The ugly consequences of injustice in our world can help to wake us up from our False Rest and we need to find and enter the River of Hope to lead us to our True Rest. Hope isn’t blind, but rather clear-eyed, tear-washed vision:

Past the chemical plant where the junk flows in
By the nuclear project where the children swim
Under bridges in a city where the bodies float
And the summer smell keeps the flies remote

…When we are awake, we cannot not see; we cannot be blind in the face of the reality which we perceive and we cannot fail to ask the question ‘why?’:

Through the swamp of a ghetto where the mission was lost
Where the dope is king and the silver boss
Past the trash and wreckage from the garbage trucks
Past the oil slick where the jail boat docks

…When we are awake, we cannot be lulled into a false sense of security by the false prophets of peace who promise power and force will secure Hope and Shalom-Peace:

To a home in some sea at the nations end
Where the submarine is freedom’s friend
If we need that river like we did before
There can be no need for it lives no more

This clear-eyed vision is one which sees injustice for what it is-a travesty of lost human opportunity to be Creative, Connected and truly Alive; an ugly hole in the tapestry of life which provokes grief and despair; a Party-Spoiler of the highest order:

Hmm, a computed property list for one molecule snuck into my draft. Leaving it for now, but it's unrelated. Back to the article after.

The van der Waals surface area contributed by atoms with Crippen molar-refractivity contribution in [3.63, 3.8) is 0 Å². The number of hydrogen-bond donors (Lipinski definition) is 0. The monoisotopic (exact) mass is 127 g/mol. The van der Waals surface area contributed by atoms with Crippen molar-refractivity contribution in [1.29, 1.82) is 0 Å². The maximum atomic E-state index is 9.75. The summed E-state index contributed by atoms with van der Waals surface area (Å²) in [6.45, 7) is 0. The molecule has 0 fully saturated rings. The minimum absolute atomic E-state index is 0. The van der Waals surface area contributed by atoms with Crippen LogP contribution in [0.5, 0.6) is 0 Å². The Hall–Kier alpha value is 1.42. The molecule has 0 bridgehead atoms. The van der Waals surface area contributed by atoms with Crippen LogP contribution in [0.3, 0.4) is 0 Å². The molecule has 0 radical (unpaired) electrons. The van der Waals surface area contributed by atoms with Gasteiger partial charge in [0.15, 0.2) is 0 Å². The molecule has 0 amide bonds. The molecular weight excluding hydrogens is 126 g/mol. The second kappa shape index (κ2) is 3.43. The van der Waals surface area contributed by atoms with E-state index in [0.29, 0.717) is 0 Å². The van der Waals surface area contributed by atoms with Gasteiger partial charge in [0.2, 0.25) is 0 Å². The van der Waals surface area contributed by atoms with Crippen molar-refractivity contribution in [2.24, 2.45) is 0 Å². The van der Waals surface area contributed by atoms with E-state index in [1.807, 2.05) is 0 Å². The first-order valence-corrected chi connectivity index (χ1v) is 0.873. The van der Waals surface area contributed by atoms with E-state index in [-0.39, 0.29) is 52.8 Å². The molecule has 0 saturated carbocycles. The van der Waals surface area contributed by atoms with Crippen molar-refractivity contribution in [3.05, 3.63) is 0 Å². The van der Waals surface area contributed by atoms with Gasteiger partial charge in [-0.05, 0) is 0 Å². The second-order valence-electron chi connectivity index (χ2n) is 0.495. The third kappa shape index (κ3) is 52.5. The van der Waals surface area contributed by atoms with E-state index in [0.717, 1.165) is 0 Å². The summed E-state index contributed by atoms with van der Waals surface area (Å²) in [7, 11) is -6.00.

For it’s the river of hope, from the pool of tears
It’s the river of hope, it’s the river we lost for years

For it’s the river of hope, from the pool of tears
It’s the river of hope, it’s the river we lost for years

A recent interview with Old Testament scholar, Walter Brueggemann, highlights the biblical tradition of prophetic lament which  both recognises and mourns the disasters of injustice precisely because it has sourced its clear-eyed vision of  what the Community of Shalom-Peace should look like in scripture and revelation: